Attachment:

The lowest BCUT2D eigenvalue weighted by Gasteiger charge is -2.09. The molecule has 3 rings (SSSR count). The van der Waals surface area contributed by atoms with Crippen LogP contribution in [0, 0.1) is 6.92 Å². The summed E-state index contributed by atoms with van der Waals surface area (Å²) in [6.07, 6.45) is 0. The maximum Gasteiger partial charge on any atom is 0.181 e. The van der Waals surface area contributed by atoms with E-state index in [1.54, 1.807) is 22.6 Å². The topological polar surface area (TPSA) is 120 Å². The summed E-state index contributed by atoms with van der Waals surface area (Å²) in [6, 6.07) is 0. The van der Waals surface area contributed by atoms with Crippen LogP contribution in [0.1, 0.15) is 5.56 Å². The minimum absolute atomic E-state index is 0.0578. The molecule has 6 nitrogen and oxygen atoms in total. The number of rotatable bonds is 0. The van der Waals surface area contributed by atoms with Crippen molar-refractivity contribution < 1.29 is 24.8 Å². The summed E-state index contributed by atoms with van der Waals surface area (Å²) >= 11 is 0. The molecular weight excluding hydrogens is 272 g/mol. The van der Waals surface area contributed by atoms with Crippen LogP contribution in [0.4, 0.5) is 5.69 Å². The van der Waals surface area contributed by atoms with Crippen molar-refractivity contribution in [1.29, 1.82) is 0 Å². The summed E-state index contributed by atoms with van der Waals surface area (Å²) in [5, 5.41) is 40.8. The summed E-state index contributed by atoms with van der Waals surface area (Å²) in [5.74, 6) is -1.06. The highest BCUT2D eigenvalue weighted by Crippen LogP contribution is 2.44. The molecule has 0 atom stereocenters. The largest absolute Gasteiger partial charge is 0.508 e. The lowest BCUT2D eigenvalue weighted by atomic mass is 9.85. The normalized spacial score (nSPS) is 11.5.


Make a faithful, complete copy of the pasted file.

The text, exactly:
The lowest BCUT2D eigenvalue weighted by Gasteiger charge is -2.09. The molecule has 3 rings (SSSR count). The van der Waals surface area contributed by atoms with Crippen LogP contribution in [0, 0.1) is 6.92 Å². The summed E-state index contributed by atoms with van der Waals surface area (Å²) in [6.07, 6.45) is 0. The maximum Gasteiger partial charge on any atom is 0.181 e. The van der Waals surface area contributed by atoms with E-state index in [1.54, 1.807) is 22.6 Å². The topological polar surface area (TPSA) is 120 Å². The summed E-state index contributed by atoms with van der Waals surface area (Å²) in [6, 6.07) is 0. The van der Waals surface area contributed by atoms with Crippen LogP contribution in [0.1, 0.15) is 5.56 Å². The minimum absolute atomic E-state index is 0.0578. The molecule has 6 nitrogen and oxygen atoms in total. The number of rotatable bonds is 0. The van der Waals surface area contributed by atoms with Crippen molar-refractivity contribution < 1.29 is 24.8 Å². The summed E-state index contributed by atoms with van der Waals surface area (Å²) >= 11 is 0. The molecular weight excluding hydrogens is 272 g/mol. The van der Waals surface area contributed by atoms with Crippen LogP contribution in [0.4, 0.5) is 5.69 Å². The van der Waals surface area contributed by atoms with Crippen molar-refractivity contribution in [1.29, 1.82) is 0 Å². The summed E-state index contributed by atoms with van der Waals surface area (Å²) in [5, 5.41) is 40.8. The summed E-state index contributed by atoms with van der Waals surface area (Å²) in [5.74, 6) is -1.06. The highest BCUT2D eigenvalue weighted by Crippen LogP contribution is 2.44. The molecule has 0 atom stereocenters. The largest absolute Gasteiger partial charge is 0.508 e. The lowest BCUT2D eigenvalue weighted by atomic mass is 9.85. The normalized spacial score (nSPS) is 11.5.